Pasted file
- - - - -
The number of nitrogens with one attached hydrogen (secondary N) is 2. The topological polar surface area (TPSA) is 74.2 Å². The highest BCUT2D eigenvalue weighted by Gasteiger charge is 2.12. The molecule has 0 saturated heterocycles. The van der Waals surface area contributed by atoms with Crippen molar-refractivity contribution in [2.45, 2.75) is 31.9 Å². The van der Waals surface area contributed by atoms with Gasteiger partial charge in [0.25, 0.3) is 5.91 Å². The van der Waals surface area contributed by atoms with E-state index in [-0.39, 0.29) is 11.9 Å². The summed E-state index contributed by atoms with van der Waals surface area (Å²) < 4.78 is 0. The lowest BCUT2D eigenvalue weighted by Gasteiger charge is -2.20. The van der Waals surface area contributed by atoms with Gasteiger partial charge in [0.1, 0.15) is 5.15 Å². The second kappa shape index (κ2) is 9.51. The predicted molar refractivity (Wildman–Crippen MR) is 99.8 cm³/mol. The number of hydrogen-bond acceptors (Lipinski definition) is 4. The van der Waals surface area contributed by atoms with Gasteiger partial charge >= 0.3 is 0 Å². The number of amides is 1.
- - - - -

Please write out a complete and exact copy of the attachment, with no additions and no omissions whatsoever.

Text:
The number of nitrogens with one attached hydrogen (secondary N) is 2. The topological polar surface area (TPSA) is 74.2 Å². The highest BCUT2D eigenvalue weighted by Gasteiger charge is 2.12. The molecule has 0 saturated heterocycles. The van der Waals surface area contributed by atoms with Crippen molar-refractivity contribution in [2.45, 2.75) is 31.9 Å². The van der Waals surface area contributed by atoms with Gasteiger partial charge in [0.25, 0.3) is 5.91 Å². The van der Waals surface area contributed by atoms with E-state index in [-0.39, 0.29) is 11.9 Å². The summed E-state index contributed by atoms with van der Waals surface area (Å²) < 4.78 is 0. The lowest BCUT2D eigenvalue weighted by Gasteiger charge is -2.20. The van der Waals surface area contributed by atoms with Gasteiger partial charge in [0.1, 0.15) is 5.15 Å². The second kappa shape index (κ2) is 9.51. The predicted molar refractivity (Wildman–Crippen MR) is 99.8 cm³/mol. The number of hydrogen-bond acceptors (Lipinski definition) is 4. The van der Waals surface area contributed by atoms with Gasteiger partial charge >= 0.3 is 0 Å². The number of amides is 1.